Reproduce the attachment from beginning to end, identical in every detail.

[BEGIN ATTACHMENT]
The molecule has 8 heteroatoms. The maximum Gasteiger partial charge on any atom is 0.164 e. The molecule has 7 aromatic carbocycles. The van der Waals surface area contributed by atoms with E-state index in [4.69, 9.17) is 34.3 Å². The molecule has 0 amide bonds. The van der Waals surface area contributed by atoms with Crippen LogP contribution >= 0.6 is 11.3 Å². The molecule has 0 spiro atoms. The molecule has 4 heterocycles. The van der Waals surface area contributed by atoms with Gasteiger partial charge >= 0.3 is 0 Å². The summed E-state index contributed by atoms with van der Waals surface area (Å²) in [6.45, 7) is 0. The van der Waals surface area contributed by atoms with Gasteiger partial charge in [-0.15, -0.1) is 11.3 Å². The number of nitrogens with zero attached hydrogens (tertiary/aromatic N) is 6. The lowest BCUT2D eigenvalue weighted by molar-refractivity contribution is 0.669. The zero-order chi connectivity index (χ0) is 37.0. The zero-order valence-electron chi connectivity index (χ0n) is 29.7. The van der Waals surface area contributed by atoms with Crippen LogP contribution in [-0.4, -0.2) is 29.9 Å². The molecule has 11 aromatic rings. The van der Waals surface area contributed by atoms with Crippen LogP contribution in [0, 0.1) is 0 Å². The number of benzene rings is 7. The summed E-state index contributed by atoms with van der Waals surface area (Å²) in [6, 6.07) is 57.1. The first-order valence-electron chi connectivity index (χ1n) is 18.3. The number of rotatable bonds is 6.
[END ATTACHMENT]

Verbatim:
The molecule has 8 heteroatoms. The maximum Gasteiger partial charge on any atom is 0.164 e. The molecule has 7 aromatic carbocycles. The van der Waals surface area contributed by atoms with E-state index in [4.69, 9.17) is 34.3 Å². The molecule has 0 amide bonds. The van der Waals surface area contributed by atoms with Crippen LogP contribution >= 0.6 is 11.3 Å². The molecule has 0 spiro atoms. The molecule has 4 heterocycles. The van der Waals surface area contributed by atoms with Gasteiger partial charge >= 0.3 is 0 Å². The summed E-state index contributed by atoms with van der Waals surface area (Å²) in [6.45, 7) is 0. The van der Waals surface area contributed by atoms with Gasteiger partial charge in [-0.15, -0.1) is 11.3 Å². The number of nitrogens with zero attached hydrogens (tertiary/aromatic N) is 6. The lowest BCUT2D eigenvalue weighted by molar-refractivity contribution is 0.669. The zero-order chi connectivity index (χ0) is 37.0. The zero-order valence-electron chi connectivity index (χ0n) is 29.7. The van der Waals surface area contributed by atoms with Crippen LogP contribution in [-0.4, -0.2) is 29.9 Å². The molecule has 11 aromatic rings. The van der Waals surface area contributed by atoms with Crippen LogP contribution in [0, 0.1) is 0 Å². The number of benzene rings is 7. The summed E-state index contributed by atoms with van der Waals surface area (Å²) in [6, 6.07) is 57.1. The first-order valence-electron chi connectivity index (χ1n) is 18.3. The number of rotatable bonds is 6.